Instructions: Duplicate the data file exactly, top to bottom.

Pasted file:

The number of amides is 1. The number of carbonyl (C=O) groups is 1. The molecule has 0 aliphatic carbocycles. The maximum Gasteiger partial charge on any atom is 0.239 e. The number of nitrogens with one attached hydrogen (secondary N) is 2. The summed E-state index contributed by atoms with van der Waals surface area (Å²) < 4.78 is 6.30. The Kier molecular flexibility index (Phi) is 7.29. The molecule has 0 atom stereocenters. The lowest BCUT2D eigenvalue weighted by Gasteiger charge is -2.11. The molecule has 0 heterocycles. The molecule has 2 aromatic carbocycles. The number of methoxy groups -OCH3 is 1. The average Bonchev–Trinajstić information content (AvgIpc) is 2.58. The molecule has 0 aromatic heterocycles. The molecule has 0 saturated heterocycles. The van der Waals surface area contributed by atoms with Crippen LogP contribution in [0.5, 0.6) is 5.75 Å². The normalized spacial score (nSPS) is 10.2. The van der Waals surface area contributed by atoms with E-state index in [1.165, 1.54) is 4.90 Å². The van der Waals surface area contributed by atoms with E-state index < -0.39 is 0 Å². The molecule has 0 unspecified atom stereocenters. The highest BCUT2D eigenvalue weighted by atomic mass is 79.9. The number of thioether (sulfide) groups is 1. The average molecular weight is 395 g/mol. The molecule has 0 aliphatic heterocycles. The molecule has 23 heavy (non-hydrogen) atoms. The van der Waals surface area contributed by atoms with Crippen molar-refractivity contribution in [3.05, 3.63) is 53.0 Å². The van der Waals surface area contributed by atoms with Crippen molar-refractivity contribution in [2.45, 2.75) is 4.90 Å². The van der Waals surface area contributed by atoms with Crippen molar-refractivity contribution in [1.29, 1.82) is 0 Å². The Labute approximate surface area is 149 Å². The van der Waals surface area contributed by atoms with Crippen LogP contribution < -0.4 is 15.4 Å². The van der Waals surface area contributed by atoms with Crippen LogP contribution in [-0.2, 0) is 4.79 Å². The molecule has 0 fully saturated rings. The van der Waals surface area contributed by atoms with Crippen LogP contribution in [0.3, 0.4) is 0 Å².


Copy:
The number of amides is 1. The number of carbonyl (C=O) groups is 1. The molecule has 0 aliphatic carbocycles. The maximum Gasteiger partial charge on any atom is 0.239 e. The number of nitrogens with one attached hydrogen (secondary N) is 2. The summed E-state index contributed by atoms with van der Waals surface area (Å²) < 4.78 is 6.30. The Kier molecular flexibility index (Phi) is 7.29. The molecule has 0 atom stereocenters. The lowest BCUT2D eigenvalue weighted by Gasteiger charge is -2.11. The molecule has 0 heterocycles. The molecule has 2 aromatic carbocycles. The number of methoxy groups -OCH3 is 1. The average Bonchev–Trinajstić information content (AvgIpc) is 2.58. The molecule has 0 aromatic heterocycles. The molecule has 0 saturated heterocycles. The van der Waals surface area contributed by atoms with Crippen LogP contribution in [0.5, 0.6) is 5.75 Å². The normalized spacial score (nSPS) is 10.2. The van der Waals surface area contributed by atoms with E-state index in [1.165, 1.54) is 4.90 Å². The van der Waals surface area contributed by atoms with E-state index < -0.39 is 0 Å². The molecule has 0 unspecified atom stereocenters. The highest BCUT2D eigenvalue weighted by atomic mass is 79.9. The number of thioether (sulfide) groups is 1. The average molecular weight is 395 g/mol. The molecule has 0 aliphatic heterocycles. The molecule has 23 heavy (non-hydrogen) atoms. The van der Waals surface area contributed by atoms with Crippen molar-refractivity contribution in [3.05, 3.63) is 53.0 Å². The van der Waals surface area contributed by atoms with Crippen molar-refractivity contribution in [2.45, 2.75) is 4.90 Å². The van der Waals surface area contributed by atoms with Crippen molar-refractivity contribution in [1.29, 1.82) is 0 Å². The Labute approximate surface area is 149 Å². The van der Waals surface area contributed by atoms with Crippen LogP contribution < -0.4 is 15.4 Å². The van der Waals surface area contributed by atoms with Crippen LogP contribution in [-0.2, 0) is 4.79 Å². The molecule has 0 fully saturated rings. The van der Waals surface area contributed by atoms with Crippen LogP contribution in [0.3, 0.4) is 0 Å².